|Posted on Saturday, November 19, 2005 - 05:55 pm: |
A fingernail-size frond of pink coralline algae in a tossed-up tangle of kelp and other seaweeds, moved. A seaweed decorator crab. Even in the palm of my hand, this creature didn't look convincing as an animal. Other finds yesterday: five (and I'd never found one before, only pieces) whole Port Jackson shark egg cases (otherwise known as a mermaid's purse). The mother screws the case into rocks. which is why finding them whole is such a special occasion. Usually all that washes up is a thin curve of a piece, a man's big toenail made of tortoiseshell. Half-buried in the sand, they look frustratingly like fine guitar picks. 'The cases are leatherlike,' it is often written, but I think are more artichokelike, and they even dry with a similar curl. The Port Jackson shark is beautiful and harmless unless you are a sea urchin, mollusk, crustacean or a small fish.
Other finds yesterday:
Impossible sponges, still luridly coloured and some, with the most 1960s textures
The most marvelous find of all, also influenced by the 60s (it must have been a nostalgic tide)-
The Mary Quant Jelly thing
Actually, that's my common, common name. It is properly commonly called a star sea squirt and those orange and black flowers are little colonies of individuals. Though they do 'discharge their filtered water into a common space,' none of them have ever written a thing, nor even, to my knowledge, inhaled, but I haven't checked under the microscope yet.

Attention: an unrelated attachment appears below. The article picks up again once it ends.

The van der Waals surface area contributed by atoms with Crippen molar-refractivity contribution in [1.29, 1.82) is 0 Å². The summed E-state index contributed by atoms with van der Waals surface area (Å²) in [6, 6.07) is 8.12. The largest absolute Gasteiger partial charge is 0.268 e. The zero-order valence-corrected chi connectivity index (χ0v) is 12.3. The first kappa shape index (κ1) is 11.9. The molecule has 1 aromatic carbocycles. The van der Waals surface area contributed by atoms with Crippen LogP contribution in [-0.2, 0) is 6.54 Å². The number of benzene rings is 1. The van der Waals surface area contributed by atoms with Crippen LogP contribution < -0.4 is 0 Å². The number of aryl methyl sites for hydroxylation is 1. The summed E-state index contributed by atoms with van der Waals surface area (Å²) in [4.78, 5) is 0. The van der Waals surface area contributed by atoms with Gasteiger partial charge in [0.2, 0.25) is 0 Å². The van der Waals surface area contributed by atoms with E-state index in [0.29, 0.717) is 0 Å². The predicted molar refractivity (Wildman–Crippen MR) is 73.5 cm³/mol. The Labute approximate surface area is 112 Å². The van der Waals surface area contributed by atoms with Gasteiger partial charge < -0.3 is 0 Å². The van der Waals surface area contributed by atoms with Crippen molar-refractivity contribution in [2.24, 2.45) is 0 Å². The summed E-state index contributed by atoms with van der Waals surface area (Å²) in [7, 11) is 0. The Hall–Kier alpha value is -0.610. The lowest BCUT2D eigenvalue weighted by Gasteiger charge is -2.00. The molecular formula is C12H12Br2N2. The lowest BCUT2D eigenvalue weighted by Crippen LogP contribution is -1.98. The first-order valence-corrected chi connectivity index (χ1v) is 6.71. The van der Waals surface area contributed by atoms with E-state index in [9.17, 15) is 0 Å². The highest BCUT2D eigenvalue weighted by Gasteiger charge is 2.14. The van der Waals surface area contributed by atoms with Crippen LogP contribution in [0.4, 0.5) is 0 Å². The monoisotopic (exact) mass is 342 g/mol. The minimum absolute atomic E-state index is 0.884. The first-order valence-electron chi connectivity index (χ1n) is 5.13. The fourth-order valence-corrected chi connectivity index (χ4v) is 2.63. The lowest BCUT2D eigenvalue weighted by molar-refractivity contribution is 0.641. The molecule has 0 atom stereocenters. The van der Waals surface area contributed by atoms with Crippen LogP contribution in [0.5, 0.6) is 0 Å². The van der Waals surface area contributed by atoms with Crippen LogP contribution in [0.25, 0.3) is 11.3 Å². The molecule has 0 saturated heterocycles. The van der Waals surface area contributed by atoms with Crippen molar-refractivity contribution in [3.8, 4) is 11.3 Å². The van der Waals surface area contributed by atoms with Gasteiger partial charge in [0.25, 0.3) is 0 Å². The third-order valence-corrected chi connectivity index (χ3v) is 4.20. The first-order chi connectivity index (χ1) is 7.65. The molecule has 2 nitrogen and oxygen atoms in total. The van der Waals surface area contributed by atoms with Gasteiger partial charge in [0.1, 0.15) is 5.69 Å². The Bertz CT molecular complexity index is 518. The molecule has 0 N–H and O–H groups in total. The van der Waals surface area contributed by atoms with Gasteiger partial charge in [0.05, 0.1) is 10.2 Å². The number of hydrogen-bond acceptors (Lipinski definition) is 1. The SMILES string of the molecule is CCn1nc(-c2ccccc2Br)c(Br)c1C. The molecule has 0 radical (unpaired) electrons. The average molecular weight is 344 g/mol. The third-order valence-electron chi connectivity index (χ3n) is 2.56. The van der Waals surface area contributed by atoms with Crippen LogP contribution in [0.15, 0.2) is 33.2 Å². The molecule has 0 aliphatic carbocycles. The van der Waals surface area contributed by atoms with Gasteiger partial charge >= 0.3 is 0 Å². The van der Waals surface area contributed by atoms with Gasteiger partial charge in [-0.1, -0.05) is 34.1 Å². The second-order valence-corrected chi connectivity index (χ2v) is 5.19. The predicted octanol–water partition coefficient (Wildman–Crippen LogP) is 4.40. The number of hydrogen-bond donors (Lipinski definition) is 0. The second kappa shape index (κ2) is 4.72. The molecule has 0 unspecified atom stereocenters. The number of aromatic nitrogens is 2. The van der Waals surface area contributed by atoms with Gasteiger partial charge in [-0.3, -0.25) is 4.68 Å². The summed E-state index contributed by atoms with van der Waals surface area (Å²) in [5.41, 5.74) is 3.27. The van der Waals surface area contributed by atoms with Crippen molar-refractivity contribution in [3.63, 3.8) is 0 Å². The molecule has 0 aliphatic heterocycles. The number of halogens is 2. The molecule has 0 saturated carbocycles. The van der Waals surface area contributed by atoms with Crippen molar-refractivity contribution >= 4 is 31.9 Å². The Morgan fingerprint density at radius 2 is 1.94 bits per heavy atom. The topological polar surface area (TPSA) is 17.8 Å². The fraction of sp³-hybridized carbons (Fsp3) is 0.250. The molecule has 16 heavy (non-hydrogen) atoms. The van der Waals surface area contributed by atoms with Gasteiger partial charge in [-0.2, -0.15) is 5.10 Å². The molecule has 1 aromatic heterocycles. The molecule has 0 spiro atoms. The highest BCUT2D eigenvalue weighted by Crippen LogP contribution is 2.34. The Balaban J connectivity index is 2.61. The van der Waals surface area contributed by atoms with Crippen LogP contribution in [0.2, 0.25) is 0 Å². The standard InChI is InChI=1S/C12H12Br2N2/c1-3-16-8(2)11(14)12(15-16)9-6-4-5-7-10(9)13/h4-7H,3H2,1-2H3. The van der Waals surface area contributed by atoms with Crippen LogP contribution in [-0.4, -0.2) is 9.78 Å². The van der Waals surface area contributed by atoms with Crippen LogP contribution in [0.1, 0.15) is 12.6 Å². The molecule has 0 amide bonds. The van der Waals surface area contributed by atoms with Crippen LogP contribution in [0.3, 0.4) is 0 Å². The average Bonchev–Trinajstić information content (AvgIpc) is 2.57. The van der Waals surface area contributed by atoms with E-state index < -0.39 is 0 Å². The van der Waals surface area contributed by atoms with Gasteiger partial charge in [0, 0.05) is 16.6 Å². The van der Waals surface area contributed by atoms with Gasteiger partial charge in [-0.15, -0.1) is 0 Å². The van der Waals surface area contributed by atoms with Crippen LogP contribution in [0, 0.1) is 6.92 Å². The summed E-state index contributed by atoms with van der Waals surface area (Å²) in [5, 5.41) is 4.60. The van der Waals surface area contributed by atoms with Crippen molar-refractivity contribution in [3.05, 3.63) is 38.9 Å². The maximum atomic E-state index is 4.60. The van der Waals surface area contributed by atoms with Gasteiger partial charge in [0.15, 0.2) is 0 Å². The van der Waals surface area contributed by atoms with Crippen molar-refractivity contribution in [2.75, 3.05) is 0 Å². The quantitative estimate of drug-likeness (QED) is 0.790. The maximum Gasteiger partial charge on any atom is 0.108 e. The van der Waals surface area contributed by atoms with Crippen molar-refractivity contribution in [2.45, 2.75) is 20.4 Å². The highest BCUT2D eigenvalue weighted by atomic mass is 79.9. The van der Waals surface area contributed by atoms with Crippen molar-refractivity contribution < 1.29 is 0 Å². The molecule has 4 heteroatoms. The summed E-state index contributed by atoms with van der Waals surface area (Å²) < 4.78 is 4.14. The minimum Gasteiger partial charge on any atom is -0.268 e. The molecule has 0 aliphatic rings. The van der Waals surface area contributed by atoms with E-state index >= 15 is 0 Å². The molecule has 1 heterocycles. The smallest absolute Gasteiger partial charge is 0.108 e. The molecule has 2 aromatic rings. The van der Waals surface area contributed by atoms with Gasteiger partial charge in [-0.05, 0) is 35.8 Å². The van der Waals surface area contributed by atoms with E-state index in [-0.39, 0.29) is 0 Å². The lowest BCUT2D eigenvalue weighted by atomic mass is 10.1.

That, by the way, is what I could put under my scanner. A small bush of the thing with a slightly different design is in a bucket beside me, and if I had the right seawater setup, it would live to a ripe 7-year age. Instead, the piece that's pictured is now drying into a precious bookmark.
|Posted on Saturday, November 19, 2005 - 07:02 pm: |
Wait a minute--if I got this right, each of those orange thingies are an individual animal? And the whole acts as an individual animal too? Way cool.
|Posted on Saturday, November 19, 2005 - 07:03 pm: |
Uh, "is an individual animal"...
|Posted on Saturday, November 19, 2005 - 09:29 pm: |
Anna: I enjoyed both the photo and the descriptions -- beautiful stuff.
|Posted on Sunday, November 20, 2005 - 02:00 am: |
what a weird looking thing. cool.
|Posted on Sunday, November 20, 2005 - 03:31 pm: |
I didn't make one thing clear. The zooids are the individuals in the colony, not the colony (otherwise technically known as 'thingie') itself.
|Posted on Monday, November 21, 2005 - 08:51 pm: |
If you want to see the whole piece, I've put it online as I'll now be posting occasional pieces as a new part of my site - Bowl of Critters: An occasional snack. Bone a petite!